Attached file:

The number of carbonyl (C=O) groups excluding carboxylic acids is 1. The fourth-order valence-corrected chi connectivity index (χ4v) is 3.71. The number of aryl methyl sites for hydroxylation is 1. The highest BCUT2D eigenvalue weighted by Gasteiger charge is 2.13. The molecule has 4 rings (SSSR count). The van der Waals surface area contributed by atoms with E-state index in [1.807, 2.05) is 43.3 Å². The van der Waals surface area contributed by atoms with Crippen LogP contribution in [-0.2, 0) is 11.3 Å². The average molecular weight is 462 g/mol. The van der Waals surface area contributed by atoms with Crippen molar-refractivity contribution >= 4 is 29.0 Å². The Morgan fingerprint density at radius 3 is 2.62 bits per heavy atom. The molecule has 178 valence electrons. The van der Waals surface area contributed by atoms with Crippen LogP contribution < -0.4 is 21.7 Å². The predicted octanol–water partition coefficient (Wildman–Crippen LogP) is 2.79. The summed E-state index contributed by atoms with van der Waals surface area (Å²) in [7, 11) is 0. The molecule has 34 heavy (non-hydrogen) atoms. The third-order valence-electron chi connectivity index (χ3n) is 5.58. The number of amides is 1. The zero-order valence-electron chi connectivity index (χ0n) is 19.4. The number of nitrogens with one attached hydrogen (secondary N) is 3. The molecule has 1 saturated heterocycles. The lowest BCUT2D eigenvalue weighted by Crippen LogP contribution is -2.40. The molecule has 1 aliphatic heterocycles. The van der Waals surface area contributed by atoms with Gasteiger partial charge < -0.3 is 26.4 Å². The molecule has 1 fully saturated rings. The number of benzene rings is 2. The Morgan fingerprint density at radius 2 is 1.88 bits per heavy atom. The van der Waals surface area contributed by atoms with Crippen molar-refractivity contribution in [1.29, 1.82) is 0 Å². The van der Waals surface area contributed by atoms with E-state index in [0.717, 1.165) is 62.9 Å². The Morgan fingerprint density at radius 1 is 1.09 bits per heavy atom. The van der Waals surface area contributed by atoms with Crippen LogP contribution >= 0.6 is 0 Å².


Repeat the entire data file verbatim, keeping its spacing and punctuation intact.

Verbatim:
The number of carbonyl (C=O) groups excluding carboxylic acids is 1. The fourth-order valence-corrected chi connectivity index (χ4v) is 3.71. The number of aryl methyl sites for hydroxylation is 1. The highest BCUT2D eigenvalue weighted by Gasteiger charge is 2.13. The molecule has 4 rings (SSSR count). The van der Waals surface area contributed by atoms with E-state index in [1.807, 2.05) is 43.3 Å². The van der Waals surface area contributed by atoms with Crippen LogP contribution in [-0.2, 0) is 11.3 Å². The average molecular weight is 462 g/mol. The van der Waals surface area contributed by atoms with Crippen molar-refractivity contribution >= 4 is 29.0 Å². The Morgan fingerprint density at radius 3 is 2.62 bits per heavy atom. The molecule has 178 valence electrons. The van der Waals surface area contributed by atoms with Crippen LogP contribution < -0.4 is 21.7 Å². The predicted octanol–water partition coefficient (Wildman–Crippen LogP) is 2.79. The summed E-state index contributed by atoms with van der Waals surface area (Å²) in [7, 11) is 0. The molecule has 34 heavy (non-hydrogen) atoms. The third-order valence-electron chi connectivity index (χ3n) is 5.58. The number of amides is 1. The zero-order valence-electron chi connectivity index (χ0n) is 19.4. The number of nitrogens with one attached hydrogen (secondary N) is 3. The molecule has 1 saturated heterocycles. The lowest BCUT2D eigenvalue weighted by Crippen LogP contribution is -2.40. The molecule has 1 aliphatic heterocycles. The van der Waals surface area contributed by atoms with Gasteiger partial charge < -0.3 is 26.4 Å². The molecule has 1 fully saturated rings. The number of benzene rings is 2. The Morgan fingerprint density at radius 2 is 1.88 bits per heavy atom. The van der Waals surface area contributed by atoms with Crippen molar-refractivity contribution in [1.29, 1.82) is 0 Å². The van der Waals surface area contributed by atoms with E-state index in [0.717, 1.165) is 62.9 Å². The Morgan fingerprint density at radius 1 is 1.09 bits per heavy atom. The van der Waals surface area contributed by atoms with Crippen LogP contribution >= 0.6 is 0 Å².